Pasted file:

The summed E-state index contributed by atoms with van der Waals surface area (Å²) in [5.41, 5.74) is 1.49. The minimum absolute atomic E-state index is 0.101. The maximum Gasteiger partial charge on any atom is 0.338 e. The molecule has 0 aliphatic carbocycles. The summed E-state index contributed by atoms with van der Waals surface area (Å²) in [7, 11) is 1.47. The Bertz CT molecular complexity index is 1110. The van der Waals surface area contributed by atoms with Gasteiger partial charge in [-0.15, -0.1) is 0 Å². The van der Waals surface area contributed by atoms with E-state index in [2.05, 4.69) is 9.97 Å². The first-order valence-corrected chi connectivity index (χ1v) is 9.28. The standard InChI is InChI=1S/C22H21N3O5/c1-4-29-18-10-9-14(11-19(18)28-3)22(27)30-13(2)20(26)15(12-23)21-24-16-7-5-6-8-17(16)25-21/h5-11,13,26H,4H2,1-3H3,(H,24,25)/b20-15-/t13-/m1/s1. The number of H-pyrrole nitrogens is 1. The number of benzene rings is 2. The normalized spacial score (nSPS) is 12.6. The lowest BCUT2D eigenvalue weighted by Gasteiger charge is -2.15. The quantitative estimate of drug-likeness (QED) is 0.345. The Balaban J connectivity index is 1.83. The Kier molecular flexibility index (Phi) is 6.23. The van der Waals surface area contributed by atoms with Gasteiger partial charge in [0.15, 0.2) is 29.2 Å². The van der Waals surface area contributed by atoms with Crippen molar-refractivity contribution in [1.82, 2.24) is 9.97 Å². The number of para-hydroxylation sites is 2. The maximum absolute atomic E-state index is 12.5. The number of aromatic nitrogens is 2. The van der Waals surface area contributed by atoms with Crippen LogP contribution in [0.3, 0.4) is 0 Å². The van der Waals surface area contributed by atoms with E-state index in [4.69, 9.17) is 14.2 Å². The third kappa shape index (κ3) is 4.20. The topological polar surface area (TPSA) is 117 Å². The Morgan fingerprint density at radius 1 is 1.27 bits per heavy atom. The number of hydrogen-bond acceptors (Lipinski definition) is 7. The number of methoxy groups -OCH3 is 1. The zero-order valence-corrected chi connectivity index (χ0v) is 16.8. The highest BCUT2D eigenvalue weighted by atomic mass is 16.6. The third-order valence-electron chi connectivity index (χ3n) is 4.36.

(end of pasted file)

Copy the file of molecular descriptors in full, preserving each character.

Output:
The summed E-state index contributed by atoms with van der Waals surface area (Å²) in [5.41, 5.74) is 1.49. The minimum absolute atomic E-state index is 0.101. The maximum Gasteiger partial charge on any atom is 0.338 e. The molecule has 0 aliphatic carbocycles. The summed E-state index contributed by atoms with van der Waals surface area (Å²) in [7, 11) is 1.47. The Bertz CT molecular complexity index is 1110. The van der Waals surface area contributed by atoms with Gasteiger partial charge in [-0.15, -0.1) is 0 Å². The van der Waals surface area contributed by atoms with E-state index in [2.05, 4.69) is 9.97 Å². The first-order valence-corrected chi connectivity index (χ1v) is 9.28. The standard InChI is InChI=1S/C22H21N3O5/c1-4-29-18-10-9-14(11-19(18)28-3)22(27)30-13(2)20(26)15(12-23)21-24-16-7-5-6-8-17(16)25-21/h5-11,13,26H,4H2,1-3H3,(H,24,25)/b20-15-/t13-/m1/s1. The number of H-pyrrole nitrogens is 1. The number of benzene rings is 2. The normalized spacial score (nSPS) is 12.6. The lowest BCUT2D eigenvalue weighted by Gasteiger charge is -2.15. The quantitative estimate of drug-likeness (QED) is 0.345. The Balaban J connectivity index is 1.83. The Kier molecular flexibility index (Phi) is 6.23. The van der Waals surface area contributed by atoms with Gasteiger partial charge in [0.15, 0.2) is 29.2 Å². The van der Waals surface area contributed by atoms with Crippen molar-refractivity contribution in [1.82, 2.24) is 9.97 Å². The number of para-hydroxylation sites is 2. The maximum absolute atomic E-state index is 12.5. The number of aromatic nitrogens is 2. The van der Waals surface area contributed by atoms with Crippen LogP contribution in [0.3, 0.4) is 0 Å². The van der Waals surface area contributed by atoms with E-state index in [4.69, 9.17) is 14.2 Å². The third kappa shape index (κ3) is 4.20. The topological polar surface area (TPSA) is 117 Å². The Morgan fingerprint density at radius 1 is 1.27 bits per heavy atom. The number of hydrogen-bond acceptors (Lipinski definition) is 7. The number of methoxy groups -OCH3 is 1. The zero-order valence-corrected chi connectivity index (χ0v) is 16.8. The highest BCUT2D eigenvalue weighted by atomic mass is 16.6. The third-order valence-electron chi connectivity index (χ3n) is 4.36.